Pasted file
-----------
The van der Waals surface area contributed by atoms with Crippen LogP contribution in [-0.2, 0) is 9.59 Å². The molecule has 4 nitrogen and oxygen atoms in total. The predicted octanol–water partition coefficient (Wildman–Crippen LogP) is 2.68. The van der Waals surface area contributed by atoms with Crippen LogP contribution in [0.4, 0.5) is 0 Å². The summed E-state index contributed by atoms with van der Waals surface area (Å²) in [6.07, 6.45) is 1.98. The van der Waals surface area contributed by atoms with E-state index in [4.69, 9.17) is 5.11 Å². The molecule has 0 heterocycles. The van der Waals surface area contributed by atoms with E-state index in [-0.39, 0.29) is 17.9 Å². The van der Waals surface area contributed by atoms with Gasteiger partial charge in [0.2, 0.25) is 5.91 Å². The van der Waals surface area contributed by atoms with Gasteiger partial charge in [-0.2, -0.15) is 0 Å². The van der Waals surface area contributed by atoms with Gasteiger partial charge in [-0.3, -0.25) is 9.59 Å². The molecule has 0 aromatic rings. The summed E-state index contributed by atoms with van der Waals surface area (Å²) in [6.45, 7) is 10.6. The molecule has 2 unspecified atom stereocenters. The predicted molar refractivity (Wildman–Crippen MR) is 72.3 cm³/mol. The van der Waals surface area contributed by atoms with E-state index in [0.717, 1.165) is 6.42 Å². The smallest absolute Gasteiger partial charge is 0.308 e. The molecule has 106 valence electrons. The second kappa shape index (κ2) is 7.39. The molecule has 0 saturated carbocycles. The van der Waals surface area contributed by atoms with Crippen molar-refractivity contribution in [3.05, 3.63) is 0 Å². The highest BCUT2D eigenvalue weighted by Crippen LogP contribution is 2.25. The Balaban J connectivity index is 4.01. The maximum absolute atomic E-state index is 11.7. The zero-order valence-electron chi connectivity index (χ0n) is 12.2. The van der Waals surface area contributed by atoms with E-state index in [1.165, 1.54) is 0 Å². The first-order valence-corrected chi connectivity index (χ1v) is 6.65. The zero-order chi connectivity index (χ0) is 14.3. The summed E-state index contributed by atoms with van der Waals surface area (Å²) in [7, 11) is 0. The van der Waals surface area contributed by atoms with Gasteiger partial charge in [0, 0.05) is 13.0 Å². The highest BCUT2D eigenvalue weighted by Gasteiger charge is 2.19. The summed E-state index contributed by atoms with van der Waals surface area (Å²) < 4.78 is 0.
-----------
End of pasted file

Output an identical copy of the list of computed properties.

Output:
The van der Waals surface area contributed by atoms with Crippen LogP contribution in [-0.2, 0) is 9.59 Å². The molecule has 4 nitrogen and oxygen atoms in total. The predicted octanol–water partition coefficient (Wildman–Crippen LogP) is 2.68. The van der Waals surface area contributed by atoms with Crippen LogP contribution in [0.4, 0.5) is 0 Å². The summed E-state index contributed by atoms with van der Waals surface area (Å²) in [6.07, 6.45) is 1.98. The van der Waals surface area contributed by atoms with E-state index in [4.69, 9.17) is 5.11 Å². The molecule has 0 heterocycles. The van der Waals surface area contributed by atoms with E-state index in [-0.39, 0.29) is 17.9 Å². The van der Waals surface area contributed by atoms with Gasteiger partial charge in [0.2, 0.25) is 5.91 Å². The van der Waals surface area contributed by atoms with Gasteiger partial charge in [-0.2, -0.15) is 0 Å². The van der Waals surface area contributed by atoms with Gasteiger partial charge in [-0.3, -0.25) is 9.59 Å². The molecule has 0 aromatic rings. The summed E-state index contributed by atoms with van der Waals surface area (Å²) in [6.45, 7) is 10.6. The molecule has 2 unspecified atom stereocenters. The predicted molar refractivity (Wildman–Crippen MR) is 72.3 cm³/mol. The van der Waals surface area contributed by atoms with E-state index in [0.717, 1.165) is 6.42 Å². The smallest absolute Gasteiger partial charge is 0.308 e. The molecule has 106 valence electrons. The second kappa shape index (κ2) is 7.39. The molecule has 0 saturated carbocycles. The van der Waals surface area contributed by atoms with Crippen molar-refractivity contribution in [3.05, 3.63) is 0 Å². The highest BCUT2D eigenvalue weighted by Crippen LogP contribution is 2.25. The Balaban J connectivity index is 4.01. The maximum absolute atomic E-state index is 11.7. The zero-order valence-electron chi connectivity index (χ0n) is 12.2. The van der Waals surface area contributed by atoms with E-state index in [1.165, 1.54) is 0 Å². The first-order valence-corrected chi connectivity index (χ1v) is 6.65. The zero-order chi connectivity index (χ0) is 14.3. The summed E-state index contributed by atoms with van der Waals surface area (Å²) in [7, 11) is 0. The van der Waals surface area contributed by atoms with Gasteiger partial charge in [0, 0.05) is 13.0 Å². The highest BCUT2D eigenvalue weighted by Gasteiger charge is 2.19. The summed E-state index contributed by atoms with van der Waals surface area (Å²) < 4.78 is 0.